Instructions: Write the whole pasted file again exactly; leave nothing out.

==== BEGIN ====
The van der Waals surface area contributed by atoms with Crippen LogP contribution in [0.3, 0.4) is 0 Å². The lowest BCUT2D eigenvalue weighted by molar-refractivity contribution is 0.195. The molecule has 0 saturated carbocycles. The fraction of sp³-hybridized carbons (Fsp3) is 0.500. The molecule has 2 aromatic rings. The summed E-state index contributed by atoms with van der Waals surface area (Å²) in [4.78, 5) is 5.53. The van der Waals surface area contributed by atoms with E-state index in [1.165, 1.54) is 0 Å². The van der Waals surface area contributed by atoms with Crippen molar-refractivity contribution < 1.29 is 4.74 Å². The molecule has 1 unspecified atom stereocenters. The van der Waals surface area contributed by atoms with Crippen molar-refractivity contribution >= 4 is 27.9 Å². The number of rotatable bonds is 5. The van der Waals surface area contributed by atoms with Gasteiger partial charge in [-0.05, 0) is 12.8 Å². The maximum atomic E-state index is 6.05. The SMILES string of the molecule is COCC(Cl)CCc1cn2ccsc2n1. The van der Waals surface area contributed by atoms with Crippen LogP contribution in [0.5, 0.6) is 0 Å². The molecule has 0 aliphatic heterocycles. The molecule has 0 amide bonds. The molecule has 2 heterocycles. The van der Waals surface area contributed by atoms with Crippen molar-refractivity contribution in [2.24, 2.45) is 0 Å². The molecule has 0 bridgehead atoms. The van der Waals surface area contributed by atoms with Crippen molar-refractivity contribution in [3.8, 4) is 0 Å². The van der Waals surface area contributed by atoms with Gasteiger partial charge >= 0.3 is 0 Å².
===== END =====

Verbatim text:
The van der Waals surface area contributed by atoms with Crippen LogP contribution in [0.3, 0.4) is 0 Å². The lowest BCUT2D eigenvalue weighted by molar-refractivity contribution is 0.195. The molecule has 0 saturated carbocycles. The fraction of sp³-hybridized carbons (Fsp3) is 0.500. The molecule has 2 aromatic rings. The summed E-state index contributed by atoms with van der Waals surface area (Å²) in [4.78, 5) is 5.53. The van der Waals surface area contributed by atoms with E-state index in [1.165, 1.54) is 0 Å². The van der Waals surface area contributed by atoms with Crippen molar-refractivity contribution < 1.29 is 4.74 Å². The molecule has 1 unspecified atom stereocenters. The van der Waals surface area contributed by atoms with Crippen molar-refractivity contribution >= 4 is 27.9 Å². The number of rotatable bonds is 5. The van der Waals surface area contributed by atoms with Gasteiger partial charge in [-0.05, 0) is 12.8 Å². The maximum atomic E-state index is 6.05. The SMILES string of the molecule is COCC(Cl)CCc1cn2ccsc2n1. The van der Waals surface area contributed by atoms with Crippen LogP contribution in [0.5, 0.6) is 0 Å². The molecule has 0 aliphatic heterocycles. The molecule has 0 amide bonds. The molecule has 2 heterocycles. The van der Waals surface area contributed by atoms with Crippen molar-refractivity contribution in [2.24, 2.45) is 0 Å². The molecule has 0 bridgehead atoms. The van der Waals surface area contributed by atoms with Crippen molar-refractivity contribution in [3.8, 4) is 0 Å². The van der Waals surface area contributed by atoms with Gasteiger partial charge >= 0.3 is 0 Å².